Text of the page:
If you have been away for the past twenty-four hours, you missed that for the first time since its founding in 1941, Standards and Poor downgraded our nation’s credit outlook. S&P believes there is a 33% change it will downgrade the nation’s AAA credit rating in the next two years.

For the past year, Democrats have spent freely arguing that their free spending ways did not matter. In fact, Barack Obama’s proposed budget for 2012 increases the national debt to 116% of gross domestic product, even while adding $2 trillion in tax increases.

It is not that budget proposal that became the straw to break the camel’s back.

It was not even his trillion dollar stimulus plan or his multi-trillion dollar stimulus plan than became the straw to break the camel’s back.

In fact, it was Barack Obama’s disastrous speech last week that broke the camel’s back.

As James Pethokoukis noted, Obama’s muddled plan to solve the crisis was “fastened together by the chewing gum and sticky tape of rosy economic assumptions and fiscal opacity.” But more so, it was Barack Obama’s angry words and denunciation of Paul Ryan’s own plan that drove S&P to its conclusion.

S&P said

We view President Obama’s and Congressman Ryan’s proposals as the starting point of a process aimed at broader engagement, which could result in substantial and lasting U.S. government fiscal consolidation. That said, we see the path to agreement as challenging because the gap between the parties remains wide. We believe there is a significant risk that Congressional negotiations could result in no agreement on a medium-term fiscal strategy until after the fall 2012 Congressional and Presidential elections. If so, the first budget proposal that could include related measures would be Budget 2014 (for the fiscal year beginning Oct. 1, 2013), and we believe a delay beyond that time is possible.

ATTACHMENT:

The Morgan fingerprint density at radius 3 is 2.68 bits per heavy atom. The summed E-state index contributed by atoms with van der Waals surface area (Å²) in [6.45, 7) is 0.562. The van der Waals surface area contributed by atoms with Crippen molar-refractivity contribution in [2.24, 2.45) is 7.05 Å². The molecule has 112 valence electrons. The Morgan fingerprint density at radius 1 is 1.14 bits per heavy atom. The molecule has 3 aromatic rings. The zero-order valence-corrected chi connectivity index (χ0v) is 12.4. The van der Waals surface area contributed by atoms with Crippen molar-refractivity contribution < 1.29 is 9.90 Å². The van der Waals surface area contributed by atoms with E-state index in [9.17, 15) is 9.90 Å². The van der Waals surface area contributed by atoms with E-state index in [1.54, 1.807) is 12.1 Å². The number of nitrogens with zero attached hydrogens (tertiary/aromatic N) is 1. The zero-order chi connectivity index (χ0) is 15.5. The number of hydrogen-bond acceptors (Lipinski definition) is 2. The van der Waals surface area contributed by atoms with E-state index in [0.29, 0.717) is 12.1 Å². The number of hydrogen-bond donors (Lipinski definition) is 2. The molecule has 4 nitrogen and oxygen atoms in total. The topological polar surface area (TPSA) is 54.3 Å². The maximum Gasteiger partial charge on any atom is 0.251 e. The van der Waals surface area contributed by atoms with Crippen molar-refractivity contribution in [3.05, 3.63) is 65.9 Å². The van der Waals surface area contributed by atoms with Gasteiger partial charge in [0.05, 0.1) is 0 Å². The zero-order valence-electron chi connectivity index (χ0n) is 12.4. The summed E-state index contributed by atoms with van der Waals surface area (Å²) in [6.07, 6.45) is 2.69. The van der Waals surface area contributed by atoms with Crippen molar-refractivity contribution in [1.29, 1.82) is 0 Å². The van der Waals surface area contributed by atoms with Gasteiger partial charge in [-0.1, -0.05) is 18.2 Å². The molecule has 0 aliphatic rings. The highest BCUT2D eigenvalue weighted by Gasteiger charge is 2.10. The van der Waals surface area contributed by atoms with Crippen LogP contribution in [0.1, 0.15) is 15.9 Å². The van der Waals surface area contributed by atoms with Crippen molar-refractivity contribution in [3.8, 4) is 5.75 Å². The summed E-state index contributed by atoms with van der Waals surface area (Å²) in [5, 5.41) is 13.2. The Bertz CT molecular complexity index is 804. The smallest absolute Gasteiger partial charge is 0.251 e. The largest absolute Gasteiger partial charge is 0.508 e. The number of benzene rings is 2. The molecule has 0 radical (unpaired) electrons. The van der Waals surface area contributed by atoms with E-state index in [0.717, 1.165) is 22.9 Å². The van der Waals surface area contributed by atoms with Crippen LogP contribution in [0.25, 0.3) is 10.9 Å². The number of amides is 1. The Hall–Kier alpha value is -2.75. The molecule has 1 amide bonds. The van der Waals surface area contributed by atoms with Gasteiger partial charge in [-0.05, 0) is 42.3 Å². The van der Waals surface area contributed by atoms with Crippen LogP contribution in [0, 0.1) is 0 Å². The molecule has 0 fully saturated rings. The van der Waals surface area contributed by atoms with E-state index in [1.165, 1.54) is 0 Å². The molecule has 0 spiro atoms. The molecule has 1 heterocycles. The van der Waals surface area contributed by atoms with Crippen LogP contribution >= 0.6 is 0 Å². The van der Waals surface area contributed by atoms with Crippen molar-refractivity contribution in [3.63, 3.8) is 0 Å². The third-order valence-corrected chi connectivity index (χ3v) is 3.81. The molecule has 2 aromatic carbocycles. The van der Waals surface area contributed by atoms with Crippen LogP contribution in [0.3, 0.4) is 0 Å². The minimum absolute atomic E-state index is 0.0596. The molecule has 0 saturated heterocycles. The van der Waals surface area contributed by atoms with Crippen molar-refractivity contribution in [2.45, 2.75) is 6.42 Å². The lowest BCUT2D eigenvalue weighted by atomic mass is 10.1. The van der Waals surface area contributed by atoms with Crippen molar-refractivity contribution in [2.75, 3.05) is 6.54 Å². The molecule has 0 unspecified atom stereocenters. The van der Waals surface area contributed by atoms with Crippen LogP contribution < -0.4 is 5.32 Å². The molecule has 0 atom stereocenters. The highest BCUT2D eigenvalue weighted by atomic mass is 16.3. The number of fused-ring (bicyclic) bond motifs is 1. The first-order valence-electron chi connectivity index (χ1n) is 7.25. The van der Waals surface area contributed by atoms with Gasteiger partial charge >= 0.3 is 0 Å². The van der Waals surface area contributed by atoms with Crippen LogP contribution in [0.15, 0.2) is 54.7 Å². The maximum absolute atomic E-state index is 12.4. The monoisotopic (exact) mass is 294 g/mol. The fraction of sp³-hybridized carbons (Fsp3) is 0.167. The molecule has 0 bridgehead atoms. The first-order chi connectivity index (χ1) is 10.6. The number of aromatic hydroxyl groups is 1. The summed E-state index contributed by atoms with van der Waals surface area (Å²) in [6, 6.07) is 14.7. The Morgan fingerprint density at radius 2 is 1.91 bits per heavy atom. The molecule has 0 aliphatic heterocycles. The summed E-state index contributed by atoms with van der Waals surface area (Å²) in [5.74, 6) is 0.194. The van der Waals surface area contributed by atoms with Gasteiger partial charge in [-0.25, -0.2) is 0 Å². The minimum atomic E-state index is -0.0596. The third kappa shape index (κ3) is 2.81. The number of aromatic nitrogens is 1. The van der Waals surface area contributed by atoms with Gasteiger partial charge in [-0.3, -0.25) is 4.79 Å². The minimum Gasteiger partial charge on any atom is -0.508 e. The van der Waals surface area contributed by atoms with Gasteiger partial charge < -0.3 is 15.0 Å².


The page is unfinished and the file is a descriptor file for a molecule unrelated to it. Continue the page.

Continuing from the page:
Remember, up until the President’s attack, even Democrats on the Deficit Commission were praising Paul Ryan’s willingness to engage the issue “at an adult level.” Everyone expects congressional partisans to take pot shots, but for the President of the United States to have a temper tantrum over it akin to a three year old denied a lollipop? That’s unheard of.

The President’s open hostility to an adult plan while offering no substantive plan of his own was the straw that broke the camel’s back. And because Mr. Obama still cannot deal with the issue as an adult, we will keep heading down this treacherous road.

 

Brother, Can You Spare a Trillion?

From Moonbattery:

Here’s why a government that wished this country well would live within its means:

Just as the malefactors running the federal government live on borrowed money, we are living on borrowed time. Even if we immediately put them in prison where they belong, the total collapse of our economy and our way of life under the weight of this debt is probably inevitable. With every day we allow them to rule us it grows more certain.

The Budget’s Path to Prosperity

From National Review:

House Republicans will begin a new conversation in Washington as they offer a bold plan to start putting our fiscal house in order. A survey conducted last week for Let Freedom Ring, a grassroots organization supporting the conservative agenda, shows Americans are ready.

“Suppose a family was spending $16,000 more than they earn and they charged it to their credit card,” the survey asked. “If they decided to cut their spending by $610 and continued to charge the remaining $15,390 on their credit card, would you say that they had taken a serious step towards solving their spending problem?”

An overwhelming 86 percent of those surveyed said that would not be a serious attempt at reform. Only 5 percent said it would be, according to the survey conducted March 30 by Pulse Opinion Research. Yet the numbers equate to the budget offered by President Obama in February.

Clearly, Americans are ready to get the country’s fiscal house in order, and they don’t just want nicks around the edges of the deficit.

The budget plan, developed under House Budget Committee chairman Paul Ryan, will lay out a new vision for federal spending in the upcoming fiscal year. It’s designed to get us off the path we are on that will bankrupt the country with out-of-control entitlement spending and to offer reforms designed to strengthen the economy with tax reform and spending restraint.